Jasmine Camacho-Quinn wins the 100m hurdles at the Olympic Games (© Getty Images)
Before these Games, Jasmine Camacho-Quinn’s abiding Olympic memory was of being crouched on the track in tears after crashing out of the semifinals in Rio five years ago.
On Monday (2), however, that soon became a distant memory as the 24-year-old cruised to victory in the 100m hurdles in Tokyo, stopping the clock at 12.37 to secure Puerto Rico’s first Olympic gold medal in athletics.
There was redemption, too, for silver medallist Kendra Harrison, who missed out on making the US Olympic team back in 2016 in what was an otherwise undefeated season. The world record-holder clocked 12.52 to finish just ahead of Jamaica’s Megan Tapper, who took bronze from the outside lane in 12.55.
Camacho-Quinn had impressed in the earlier rounds, winning her heat in 12.41 and her semifinal in 12.26, breaking the Olympic record. Harrison, the world indoor champion, wasn’t quite as fast but still made it to the final with relative ease following a 12.74 heat and 12.51 run in the semifinal.
Aside from one DQ for Camacho-Quinn and one DNF for Harrison earlier in the season, both women arrived in Tokyo undefeated this year, setting the scene for a mouth-watering showdown in the final.
Harrison got the slightly better start and was ahead at the first barrier, but Camacho-Quinn soon got into her rhythm and started to edge ahead of the world silver medallist. Nigeria’s Tobi Amusan and Jamaica’s Britany Anderson, both of whom had impressed throughout the rounds, were slightly off the pace being set by the lead duo.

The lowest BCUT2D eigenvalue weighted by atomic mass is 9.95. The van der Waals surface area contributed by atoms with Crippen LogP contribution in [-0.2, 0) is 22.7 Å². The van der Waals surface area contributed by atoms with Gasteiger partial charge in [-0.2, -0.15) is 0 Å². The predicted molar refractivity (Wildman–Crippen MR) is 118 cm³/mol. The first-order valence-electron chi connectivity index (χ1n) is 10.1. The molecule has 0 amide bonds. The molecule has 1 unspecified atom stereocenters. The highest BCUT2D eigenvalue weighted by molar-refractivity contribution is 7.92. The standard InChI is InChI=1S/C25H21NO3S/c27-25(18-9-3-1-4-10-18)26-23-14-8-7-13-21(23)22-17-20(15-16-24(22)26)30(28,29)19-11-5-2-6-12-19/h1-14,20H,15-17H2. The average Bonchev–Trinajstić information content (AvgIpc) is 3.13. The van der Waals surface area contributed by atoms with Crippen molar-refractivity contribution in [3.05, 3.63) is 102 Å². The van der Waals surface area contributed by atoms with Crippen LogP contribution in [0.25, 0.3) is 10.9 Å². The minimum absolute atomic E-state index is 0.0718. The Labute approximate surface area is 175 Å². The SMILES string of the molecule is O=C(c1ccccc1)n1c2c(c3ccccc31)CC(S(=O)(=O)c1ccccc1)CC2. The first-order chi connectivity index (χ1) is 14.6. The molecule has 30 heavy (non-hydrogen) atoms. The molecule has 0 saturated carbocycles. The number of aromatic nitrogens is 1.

Out in lane nine, Tapper was having the race of her life and seemed level with Harrison for most of the way. Camacho-Quinn, meanwhile, was away and clear, but she clipped the ninth barrier and for the briefest of moments it appeared as though history may repeat itself.
It would take more than that to quell Camacho-Quinn’s determination, though. She safely negotiated the final hurdle before crossing the line in 12.37 (-0.3m/s), the second-fastest title-winning time in Olympic history.
Her winning margin of 0.15 was comfortable, but there was still a brief moment of disbelief from Camacho-Quinn as she crossed the line, looking around and asking: “Me? Me?!” It wasn’t long before her victory was confirmed on the scoreboard, though it took a little longer to determine the silver and bronze medallists. Both Harrison and Tapper were delighted with the outcome nevertheless.
Replicating her finish from the 2019 World Championships, Amusan placed fourth, clocking 12.60. Nadine Visser was fifth 12.73, 0.01 ahead of Devynne Charlton of The Bahamas. USA's Gabriele Cunningham (13.01) and Anderson (13.24) rounded out the rest of the finishers.
“Everything happens for a reason and I came through with the gold,” said an emotional Camacho-Quinn. “My first gold medal!
“Puerto Rico is such a small country but this will give little kids hope, and I’m glad I’m the person who does that.
“This year had its ups and downs. My coach came all the way from Ireland to coach me, so I really do appreciate that. It’s been a rollercoaster since I became professional.
“Anything is possible and everybody here has been training hard for this moment. Honestly, I think all of us should be awarded for this. It’s been a very hard year, but I’m really thankful.”
Jon Mulkeen for World Athletics
|WOMEN'S 100m HURDLES MEDALLISTS|
|🥇||Jasmine Camacho-Quinn 🇵🇷 PUR||12.37|
|🥈||Kendra Harrison 🇺🇸 USA||12.52|
|🥉||Megan Tapper 🇯🇲 JAM||12.55|